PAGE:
• High Withdrawal Rates Will Quickly Deplete Your Assets Several issues should be examined when determining an investor’s withdrawal rate. Asset allocation, time horizon, and consumption patterns are all important factors in shaping how long portfolio wealth will last. This image looks at a hypothetical 50% stock/50% bond portfolio and the effect various inflation-adjusted withdrawal rates have on the end value of the portfolio over a long payout period. Each hypothetical portfolio has an initial starting value of $500,000. It is assumed that a person retires at age 65 and withdraws an inflation-adjusted percentage of the initial portfolio wealth ($500,000) each year beginning at age 66. Annual investment expenses were assumed to be 0.88% for stock mutual funds and 0.74% for bond mutual funds. As illustrated, the higher the withdrawal rate, the greater the chance of potential shortfall. The lower the rate, the less likely an investor is to outlive their portfolio. Therefore, retirees who anticipate long payout periods may want to consider assuming lower withdrawal rates. The image was created using Monte Carlo parametric simulation that estimates the range of possible outcomes based on a set of assumptions including arithmetic mean (return), standard deviation (risk), and correlation for a set of asset classes. The inputs used are historical 1926–2009 figures. The risk and return of each asset class, cross-correlation, and annual average inflation over this time period follow. Stocks: risk 20.5%, return 11.8%; Bonds: risk 5.7%, return 5.5%; Correlation –0.01; Inflation: return 3.1%. Other investments not considered may have characteristics similar or superior to those being analyzed. The simulation is run 5,000 times, to give 5,000 possible 35-year scenarios. A 90% confidence level indicates that there is a 90% chance of the outcome being as shown or better. Higher confidence levels are chosen in order to view tougher market conditions. A limitation of the simulation model is that it assumes a constant inflation-adjusted rate of withdrawal, which may not be representative of actual retirement income needs. This type of simulation also assumes that the distribution of returns is normal. Should actual returns not follow this pattern, results may vary. Government bonds are guaranteed by the full faith and credit of the United States government as to the timely payment of principal and interest, while returns and principal invested in stocks are not guaranteed. About the data Stocks are represented by the Standard & Poor’s 500 ® , which is an unmanaged group of securities and considered to be representative of the stock market in general. Bonds are represented by the five-year U.S. government bond, inflation by the Consumer Price Index and mutual fund expenses from Morningstar. An investment cannot be made directly in an index. The data assumes reinvestment of income and does not account for taxes or transaction costs.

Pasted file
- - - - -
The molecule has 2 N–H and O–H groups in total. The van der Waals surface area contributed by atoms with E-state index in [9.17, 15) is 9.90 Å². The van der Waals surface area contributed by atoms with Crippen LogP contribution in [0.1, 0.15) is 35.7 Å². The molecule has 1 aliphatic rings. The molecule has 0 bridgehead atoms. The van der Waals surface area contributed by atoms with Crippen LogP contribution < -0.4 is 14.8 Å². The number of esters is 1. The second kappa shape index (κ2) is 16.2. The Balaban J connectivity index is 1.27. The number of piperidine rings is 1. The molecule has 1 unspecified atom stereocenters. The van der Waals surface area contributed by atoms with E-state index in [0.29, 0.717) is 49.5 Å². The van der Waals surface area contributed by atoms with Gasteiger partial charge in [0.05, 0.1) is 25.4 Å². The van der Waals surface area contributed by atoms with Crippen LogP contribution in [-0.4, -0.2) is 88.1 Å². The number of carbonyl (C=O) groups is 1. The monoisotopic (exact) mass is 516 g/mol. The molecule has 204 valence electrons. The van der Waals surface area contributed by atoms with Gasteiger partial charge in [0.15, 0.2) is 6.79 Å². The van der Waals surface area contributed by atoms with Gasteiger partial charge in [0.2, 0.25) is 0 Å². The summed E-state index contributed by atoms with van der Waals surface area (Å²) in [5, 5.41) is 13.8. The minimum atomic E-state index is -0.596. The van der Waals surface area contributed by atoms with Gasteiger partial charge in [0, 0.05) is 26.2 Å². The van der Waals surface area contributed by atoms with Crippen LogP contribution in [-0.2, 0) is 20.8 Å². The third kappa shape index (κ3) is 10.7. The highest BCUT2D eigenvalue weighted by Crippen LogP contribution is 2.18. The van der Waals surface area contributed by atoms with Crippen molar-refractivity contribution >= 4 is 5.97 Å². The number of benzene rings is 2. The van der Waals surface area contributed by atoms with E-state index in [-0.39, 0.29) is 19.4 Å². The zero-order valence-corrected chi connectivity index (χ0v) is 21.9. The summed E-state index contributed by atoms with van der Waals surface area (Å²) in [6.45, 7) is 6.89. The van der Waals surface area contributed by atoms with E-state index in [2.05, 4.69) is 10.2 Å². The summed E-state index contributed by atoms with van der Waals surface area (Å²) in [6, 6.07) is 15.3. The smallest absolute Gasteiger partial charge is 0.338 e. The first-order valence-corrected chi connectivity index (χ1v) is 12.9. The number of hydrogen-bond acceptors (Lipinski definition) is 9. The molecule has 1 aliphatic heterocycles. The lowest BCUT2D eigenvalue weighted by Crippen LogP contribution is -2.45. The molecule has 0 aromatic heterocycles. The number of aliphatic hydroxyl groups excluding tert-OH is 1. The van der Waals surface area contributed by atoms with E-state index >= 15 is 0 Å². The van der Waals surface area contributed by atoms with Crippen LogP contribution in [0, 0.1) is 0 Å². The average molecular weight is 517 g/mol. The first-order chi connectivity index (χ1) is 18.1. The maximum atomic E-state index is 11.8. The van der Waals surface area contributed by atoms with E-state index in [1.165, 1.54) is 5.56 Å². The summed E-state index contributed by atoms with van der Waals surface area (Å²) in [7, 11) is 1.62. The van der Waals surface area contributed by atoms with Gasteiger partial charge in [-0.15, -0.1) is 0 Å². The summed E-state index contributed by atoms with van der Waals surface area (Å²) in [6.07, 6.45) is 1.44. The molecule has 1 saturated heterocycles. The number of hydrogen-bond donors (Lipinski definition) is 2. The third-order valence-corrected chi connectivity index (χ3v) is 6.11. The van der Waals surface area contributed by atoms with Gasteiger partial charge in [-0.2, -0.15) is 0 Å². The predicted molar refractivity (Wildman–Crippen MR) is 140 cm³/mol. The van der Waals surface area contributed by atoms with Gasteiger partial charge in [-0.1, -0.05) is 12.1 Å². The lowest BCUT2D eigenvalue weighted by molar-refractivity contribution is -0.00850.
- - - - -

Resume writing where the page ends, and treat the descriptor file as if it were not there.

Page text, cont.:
• Market Performance Affects Chance of Portfolio Shortfall A low withdrawal rate does not ensure that a portfolio will last throughout retirement and provide the required income need. Each withdrawal rate has its own set of probabilities for how it will affect a portfolio’s value and ability to provide income in retirement. This is due to market performance. If the market performs well, the portfolio will likely last longer in retirement. Likewise, if the market performs poorly, the chance of shortfall increases. This image looks at a hypothetical 50% stock/50% bond portfolio and an initial starting value of $500,000. It is assumed that a person retires at age 65 and withdraws $30,000 (inflation-adjusted) per year each year beginning at age 66. This equates to a 6% withdrawal rate. Annual investment expenses were assumed to be 0.88% for stock mutual funds and 0.74% for bond mutual funds. The portfolio has a 90% chance of lasting beyond age 82. There is a 75% chance of lasting beyond age 85 and a 50% chance of the portfolio lasting past age 91. Investors with a long expected retirement or life expectancy really need to consider how time, withdrawal amounts, and market returns can affect the lifetime of their portfolios. Is now the right time to retire? Are there enough accumulated funds to last throughout retirement while providing the lifestyle desired? The image was created using Monte Carlo parametric simulation that estimates the range of possible outcomes based on a set of assumptions including arithmetic mean (return), standard deviation (risk), and correlation for a set of asset classes. The inputs used are historical 1926–2009 figures. The risk and return of each asset class, cross-correlation, and annual average inflation over this time period follow. Stocks: risk 20.5%, return 11.8%; Bonds: risk 5.7%, return 5.5%; Correlation –0.01; Inflation: return 3.1%. Other investments not considered may have characteristics similar or superior to those being analyzed. The simulation is run 5,000 times, to give 5,000 possible 35-year scenarios. A limitation of the simulation model is that it assumes a constant inflation-adjusted rate of withdrawal, which may not be representative of actual retirement income needs. This type of simulation also assumes that the distribution of returns is normal. Should actual returns not follow this pattern, results may vary. Government bonds are guaranteed by the full faith and credit of the United States government as to the timely payment of principal and interest, while returns and principal invested in stocks are not guaranteed. About the data Stocks in this example are represented by the Standard & Poor’s 500 ® , which is an unmanaged group of securities and considered to be representative of the stock market in general. Bonds are represented by the five-year U.S. government bond, inflation by the Consumer Price Index and mutual fund expenses from Morningstar. An investment cannot be made directly in an index. The data assumes reinvestment of income and does not account for taxes or transaction costs.